The Virtue of T-Pain’s “Can’t Believe It”


The short ad-lib that clips the melody of another T-Pain croon. Either we believe that T-Pain is the loose assembly of hollow machine sounds. Or we believe that he is the brilliant incarnation of many soul singers pressed through the strainer of digital synthesis. Obviously, he is a bit of both, and it’s hard to assign him a mode as he adopts a similar harmonious template for most of his songs, whether they are cloying or redemptive.

T-Pain is brilliant emptiness. He is not vapid. His clownish costumes recall Flava Flav, but there’s always some hidden meaning with the jester. I remember The Source article covering Flav in the nay-day of Public Enemy. The formerly grand hip-hop rag made sure to color Flav’s run-ins with authorities, and family court issues as part of the mad genius that made him. In a way, T-Pain is a Flava Flav protege.

With the T-Wayne hit “Can’t Believe It” we get the best of the circus motif, from the track’s insistent twinkling bells to the top hat on a dancing teddy bear’s dome. The video is a work unto itself because it renders T-Pain as the ringmaster, the sad engineer of a strange world in which only he and some bizarre others fit. To keep with the running theme of being in love with a stripper, T-Pain indulges a wild fantasy about saving her from her life of lecherousness. He has this absolutely morose dream of loving a woman who has set herself up not to be loved. And he wails distressingly about it.

“Cause you look so gooo-oood, you make me wanna spend it all on ya”

And the poetry there is that he cannot spend it all on her. For all the “you ain’t tricking if you got it talk” seeping into the framework of his songs, he is bitterly deciding against being with this morally insufferable woman. This stripper-harlot-trope makes T-Pain’s exceptional use of melody more than a jester’s prosaic call: it’s his pastiche for invention. In a radio interview on Hot 97, T-Pain talked to Angie Martinez about his married life possibly being in contradiction with his woeful Single Man in the Club image. And as playfully as Angie brought up the randy contrast between the two value systems, T-Pain niftily explained that he wrote many of those songs (about strippers) while broke. This leads me to believe that he was never fascinated as much about the marketing of a Strip Club song as he was about getting to the heart of the troubled, enraptured club patron.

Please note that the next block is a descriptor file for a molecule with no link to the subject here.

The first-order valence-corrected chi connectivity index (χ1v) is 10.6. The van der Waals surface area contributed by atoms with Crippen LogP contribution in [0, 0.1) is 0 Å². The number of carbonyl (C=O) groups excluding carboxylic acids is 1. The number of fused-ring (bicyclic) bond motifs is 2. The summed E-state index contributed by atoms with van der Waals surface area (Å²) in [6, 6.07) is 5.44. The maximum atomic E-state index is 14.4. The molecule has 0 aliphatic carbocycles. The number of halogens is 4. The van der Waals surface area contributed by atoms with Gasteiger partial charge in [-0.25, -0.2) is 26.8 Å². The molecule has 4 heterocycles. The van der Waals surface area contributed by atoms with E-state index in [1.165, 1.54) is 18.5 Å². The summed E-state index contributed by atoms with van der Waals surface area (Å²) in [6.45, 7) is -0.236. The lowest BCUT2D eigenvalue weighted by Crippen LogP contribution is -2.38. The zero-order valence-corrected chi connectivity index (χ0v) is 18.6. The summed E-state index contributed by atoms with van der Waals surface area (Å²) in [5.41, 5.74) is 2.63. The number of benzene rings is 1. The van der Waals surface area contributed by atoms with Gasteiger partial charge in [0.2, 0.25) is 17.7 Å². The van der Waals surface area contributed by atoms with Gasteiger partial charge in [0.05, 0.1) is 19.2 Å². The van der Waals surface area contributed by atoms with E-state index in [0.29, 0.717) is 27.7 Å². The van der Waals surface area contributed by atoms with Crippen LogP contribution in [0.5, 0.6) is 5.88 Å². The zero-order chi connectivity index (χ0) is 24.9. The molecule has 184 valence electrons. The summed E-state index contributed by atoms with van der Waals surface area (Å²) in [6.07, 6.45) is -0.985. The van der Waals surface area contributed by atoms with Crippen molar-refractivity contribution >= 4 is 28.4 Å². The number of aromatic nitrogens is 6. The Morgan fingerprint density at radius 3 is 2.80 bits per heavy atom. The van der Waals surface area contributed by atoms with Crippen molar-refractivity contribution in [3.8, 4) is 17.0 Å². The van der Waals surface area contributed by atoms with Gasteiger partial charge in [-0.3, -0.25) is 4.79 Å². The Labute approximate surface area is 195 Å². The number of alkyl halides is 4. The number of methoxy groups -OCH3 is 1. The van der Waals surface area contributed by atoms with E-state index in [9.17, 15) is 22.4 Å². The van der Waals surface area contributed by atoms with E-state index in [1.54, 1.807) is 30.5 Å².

If T-Pain’s Can’t Believe It is ostensibly about being in the V.I.P. section of some seedy strip joint, it makes no real pretense out of being that close to its subject matter. “She make the people say yeeeeah” could just as well be a chant in any other R&B song, but here it’s as if he’s commenting on the allure of some dancer in some flashing light panel. He is bathing the song in that same light of ominous revelations: that strobes can hide the scars; drinks and tips can push a good man away from reality.

That is why T-Pain has the most appealing song in radio rotation for my money. It’s not because there is something honorable about using the auto-tune capabilities as instrument, rather it’s the audacity of hiding such depressing themes in such upbeat music. The whine of the “yeahs” is fully submerged in their electronic coating. The ardor of unsanctioned love is also there beneath the sweet surface. To be honest, I didn’t know T-Pain was so deep.

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3 Responses to “The Virtue of T-Pain’s “Can’t Believe It””

  1. 2 drewricketts October 21, 2008 at 12:48 pm

    EASILY EASILY EASILY my favorite part of the song. He can just stop and clown no matter what he’s saying. He’s got my vote.

  1. 1 Bring Some Soul For My Robot « Heard On My Stoop Trackback on August 21, 2009 at 2:09 am

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